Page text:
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The Prime Minister of Ethiopia was awarded the 2019 Nobel Peace Prize Oct. 11. Abiy Ahmed has spent his first year in office working to create peace between Ethiopia and its neighbor, Eritrea. Kayla Glaraton writes on the sometimes controversial history of the Nobel Peace Prize and why it really honors.
For over 20 years, relations between Ethiopia and Eritrea have been tenuous. Families were separated and over 80,000 people died between 1998 and 2000 in the Eritrean-Ethiopian war. Although much of the violence ended at the same time as the war, an official peace agreement did not come until July 2018.
Abiy Ahmed became the chairman of the Ethiopian People’s Revolutionary Democratic Front in March 2018. The chairman typically becomes the prime minister, as the party holds every seat in parliament, effectively giving them total control of the government. However, Mr. Abiy, despite not being elected in, has talked of bringing free and fair elections to Africa’s second-most populous country.
Making peace official between the two nations just months after being sworn in as prime minister is impressive. It shows a commitment to progress and making the future better through action, not just talk. Although Mr. Abiy is the head of an essentially autocratic party, he is not interested in maintaining the status quo.
It is for those reasons that the Norwegian Nobel Committee chose him to win the prestigious honor. Becoming a Nobel Peace Prize laureate makes him part of an exclusive club. He joins a group that includes former U.S. presidents, global institutions like the International Committee of the Red Cross, and religious leaders. And like some of his fellow laureates, Mr. Abiy’s prize is not without controversy.
Nobel Peace Prize Controversies
Despite Mr. Abiy’s direct involvement in creating peace between Ethiopia and Eritrea, some do not believe his actions are worthy of such a high recognition. Mr. Abiy worked with his Eritrean counterpart, President Isaias Afwerki, to create the peace agreement. However, Mr. Isaias’s government is viewed as totalitarian.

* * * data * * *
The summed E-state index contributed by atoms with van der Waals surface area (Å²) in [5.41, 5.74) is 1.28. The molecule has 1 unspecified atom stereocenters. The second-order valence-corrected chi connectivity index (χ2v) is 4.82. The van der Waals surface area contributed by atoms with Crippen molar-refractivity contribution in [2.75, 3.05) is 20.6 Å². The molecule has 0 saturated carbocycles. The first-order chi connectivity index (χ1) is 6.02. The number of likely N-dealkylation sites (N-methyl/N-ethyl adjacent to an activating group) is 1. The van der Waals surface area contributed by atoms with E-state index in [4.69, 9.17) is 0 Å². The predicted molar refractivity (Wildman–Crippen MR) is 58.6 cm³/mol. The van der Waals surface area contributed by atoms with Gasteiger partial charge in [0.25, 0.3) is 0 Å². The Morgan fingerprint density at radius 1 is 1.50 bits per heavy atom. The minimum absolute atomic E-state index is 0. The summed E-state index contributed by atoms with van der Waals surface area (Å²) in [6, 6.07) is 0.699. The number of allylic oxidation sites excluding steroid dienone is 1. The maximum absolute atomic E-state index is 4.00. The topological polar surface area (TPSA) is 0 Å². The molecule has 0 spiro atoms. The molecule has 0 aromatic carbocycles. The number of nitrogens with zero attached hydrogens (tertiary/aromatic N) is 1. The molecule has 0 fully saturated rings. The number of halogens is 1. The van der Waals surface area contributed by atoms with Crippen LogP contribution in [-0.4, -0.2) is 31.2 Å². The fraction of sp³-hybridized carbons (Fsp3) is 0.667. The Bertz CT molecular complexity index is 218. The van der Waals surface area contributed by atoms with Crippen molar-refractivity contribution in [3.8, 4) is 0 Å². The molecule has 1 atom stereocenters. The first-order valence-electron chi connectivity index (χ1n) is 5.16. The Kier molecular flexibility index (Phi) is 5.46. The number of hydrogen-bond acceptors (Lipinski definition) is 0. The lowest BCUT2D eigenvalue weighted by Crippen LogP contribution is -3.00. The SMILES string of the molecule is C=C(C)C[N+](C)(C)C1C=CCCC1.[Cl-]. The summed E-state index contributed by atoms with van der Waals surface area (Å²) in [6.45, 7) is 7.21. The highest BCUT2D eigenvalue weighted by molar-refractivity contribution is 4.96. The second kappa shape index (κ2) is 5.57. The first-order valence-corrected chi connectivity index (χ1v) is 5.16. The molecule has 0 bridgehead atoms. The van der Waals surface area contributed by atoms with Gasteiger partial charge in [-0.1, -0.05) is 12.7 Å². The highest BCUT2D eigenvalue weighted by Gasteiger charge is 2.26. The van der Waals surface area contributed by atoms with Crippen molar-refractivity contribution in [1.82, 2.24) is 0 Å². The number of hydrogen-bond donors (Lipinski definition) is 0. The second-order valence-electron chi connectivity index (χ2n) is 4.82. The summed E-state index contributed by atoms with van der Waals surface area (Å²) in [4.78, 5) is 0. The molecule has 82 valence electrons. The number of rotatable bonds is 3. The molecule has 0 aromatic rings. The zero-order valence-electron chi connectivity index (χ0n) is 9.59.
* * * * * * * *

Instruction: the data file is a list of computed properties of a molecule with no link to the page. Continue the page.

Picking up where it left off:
There is still internal work that needs to be done in both nations before Ethiopians and Eritreans have total freedom. Both Mr. Abiy and Mr. Isaias need to do more as individual leaders and as partners. The Nobel Peace Prize is meant to encourage further action, but some fear it may embolden Mr. Isaias to keep a firm grip on Eritrea. They wonder how the Nobel prize can be awarded when there is still no peace in Eritrea.
Former U.S. President Barack Obama’s award in 2009 and Mr. Abiy’s 2019 award were controversial in the same way. Both won the Nobel Peace Prize less than two years after being sworn in. Mr. Obama’s award was meant to support the new president and honor the promises he made on the campaign trail, such as prioritizing climate change.
However, Mr. Obama had to either have been nominated before his inauguration or just days after, given the nomination deadline. At that point, his only true contribution towards peace in America was becoming its first African-American president. Although this was a necessary and important step for the United States, many saw the honor as undue and ultimately unsuccessful in its desired goal of strengthening Mr. Obama’s presidency.
Perhaps the greatest failure by the Nobel Peace Prize committee was Mahatma Gandhi. Despite being nominated five times, the great political activist and champion for freedom, civil rights and nonviolent protests never became a Nobel laureate. However, following his assassination in 1948, the Norwegian Nobel Committee decided to not award anyone that year as, “there was no suitable living candidate.”
Prize Honors The Impact Beyond Action
One of the main arguments against Mr. Abiy receiving the Nobel Peace Prize is that his actions have done little to change the everyday lives of both Ethiopians and Eritreans. Yet, the main reason behind this honor seems to be last year’s peace agreement brought about by the prime minister’s work to restore relations between himself and Eritrea’s president
As the committee put it, “Peace does not arise from the actions of one party alone.” Mr. Abiy needed to extend his hand in fellowship to start the process towards an end to the nearly 20-year stalemate. The award is meant to honor the greater impact of his actions, not the immediate situation achieved or, more importantly, not achieved.
Alfred Nobel’s will says that the peace prize should go to those who “have done the most or the best work for fraternity between the nations.” Past Nobel Peace Prize winners have always pushed for greater collaboration between mankind for the success of all. They are those who have stood for more freedom, stronger civil rights and, ultimately, peace.
The Nobel Peace Prize should not be viewed as a popularity contest. It should not hinder any current peace-making efforts by labeling the situation as “all clear.” The prize should celebrate steps taken towards greater harmony between mankind. Through Mr. Abiy, the committee is sending a message to the region that its efforts towards peace in Africa, although difficult and time-consuming, are not going unnoticed.
That being said, those who believe they deserve the award, regardless of if they have done something worthy of recognition, should not expect to win. Lasting peace requires sacrifice, patience, selflessness, and a commitment towards a better future, even if you do not live to see it. Simply put, President Trump, becoming the “Leader of the Free World” does not mean you yourself should receive a Nobel Peace Prize.